Our Opinion: Nude photos spark controversy at JHS

In the age where celebrity nude photos are leaked from the cloud and congressmen find themselves in hot water after accidentally tweeting out pictures of their private parts for the viewing pleasure of the shocked masses, it would seem common sense for people to keep their personal nudes as far away from the Internet as possible. Unfortunately, though, that is not the case, and when underage teenagers get caught in these kind of disasters, it gets even worse.

On April 14, administrators at Joplin High School alerted the Joplin Police Department to an incident in which students were using the cloud-based storage website dropbox.com to share nude photos of their classmates.

While no arrests have been made at this point, any student 17 years of age or older caught sharing the photos will be treated as an adult and consequently subjected to child pornography charges. As Police Capt. Bob Higginbotham stated in a recent Joplin Globe article, “Whether it constitutes child pornography is all age dependent. Even though you are in high school, you are technically an adult at age 17.”

Should any student over the age of 17 be caught sharing these photos, it could mean serious charges, even if the victim of the photo sharing is merely a year younger.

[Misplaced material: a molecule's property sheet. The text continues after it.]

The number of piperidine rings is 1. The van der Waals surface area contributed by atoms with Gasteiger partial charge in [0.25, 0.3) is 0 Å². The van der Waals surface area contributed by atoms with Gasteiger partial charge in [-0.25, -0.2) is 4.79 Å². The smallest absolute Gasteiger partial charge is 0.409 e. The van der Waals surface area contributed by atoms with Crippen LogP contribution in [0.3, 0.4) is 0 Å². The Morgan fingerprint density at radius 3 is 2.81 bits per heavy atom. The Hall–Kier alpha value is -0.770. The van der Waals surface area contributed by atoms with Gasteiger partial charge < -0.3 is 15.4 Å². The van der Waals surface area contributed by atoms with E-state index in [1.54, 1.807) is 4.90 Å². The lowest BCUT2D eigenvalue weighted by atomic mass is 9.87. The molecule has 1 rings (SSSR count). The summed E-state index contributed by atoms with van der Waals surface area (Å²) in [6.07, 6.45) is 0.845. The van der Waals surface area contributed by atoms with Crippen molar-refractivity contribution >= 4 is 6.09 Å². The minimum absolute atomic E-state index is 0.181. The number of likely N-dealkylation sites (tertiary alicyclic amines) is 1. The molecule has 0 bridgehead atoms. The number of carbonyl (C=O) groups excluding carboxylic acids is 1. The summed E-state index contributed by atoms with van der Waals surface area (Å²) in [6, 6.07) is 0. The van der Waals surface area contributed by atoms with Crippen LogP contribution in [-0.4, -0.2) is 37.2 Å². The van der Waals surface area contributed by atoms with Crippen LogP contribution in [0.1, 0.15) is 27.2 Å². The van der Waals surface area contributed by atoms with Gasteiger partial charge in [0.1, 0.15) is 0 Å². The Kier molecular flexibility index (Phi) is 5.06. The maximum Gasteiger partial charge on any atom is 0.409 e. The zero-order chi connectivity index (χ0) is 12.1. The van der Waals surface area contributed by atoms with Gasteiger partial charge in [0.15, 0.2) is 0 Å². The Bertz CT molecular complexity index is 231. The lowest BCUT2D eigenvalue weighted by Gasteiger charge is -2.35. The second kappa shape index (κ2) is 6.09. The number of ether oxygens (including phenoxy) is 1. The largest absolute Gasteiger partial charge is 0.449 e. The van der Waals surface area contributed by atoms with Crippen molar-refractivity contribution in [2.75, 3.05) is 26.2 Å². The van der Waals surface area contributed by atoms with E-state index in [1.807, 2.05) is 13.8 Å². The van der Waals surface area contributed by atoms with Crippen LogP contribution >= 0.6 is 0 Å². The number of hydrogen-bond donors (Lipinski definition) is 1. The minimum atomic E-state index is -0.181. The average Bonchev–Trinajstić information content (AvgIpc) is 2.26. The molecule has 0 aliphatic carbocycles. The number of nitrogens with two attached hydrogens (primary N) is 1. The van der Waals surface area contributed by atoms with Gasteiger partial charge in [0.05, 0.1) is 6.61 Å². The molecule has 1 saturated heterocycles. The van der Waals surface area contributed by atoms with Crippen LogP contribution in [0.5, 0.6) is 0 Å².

But who is to blame here — the people sharing the photos, or the people in them?

Honestly, both parties are at fault.

In today’s digital climate, the risk of a personal nude photo being leaked should be more than apparent, especially for tech-savvy millenials. Obviously, the presence of these nudes started with the people in them, who either allowed someone else to take them or shared the photos themselves with people they thought they could trust.

The continued sharing of these photos and contributing to the dropbox account, however, are still inexcusable and clearly more despicable.

Honestly, any person caught sharing the pictures, regardless of age, should face severe legal consequences for their actions. If it were up to us, and if it didn’t threaten the very nature of net neutrality, these people’s Internet access should be legally taken away fron them.

This is the danger of nude selfies in a digital world, and more dangerous still, allowing of others to take nude photos of a person. There is no sacredness when it comes to such things and the Internet, regardless of who is involved. So, for pete’s sake, stop sharing nude photos with other people.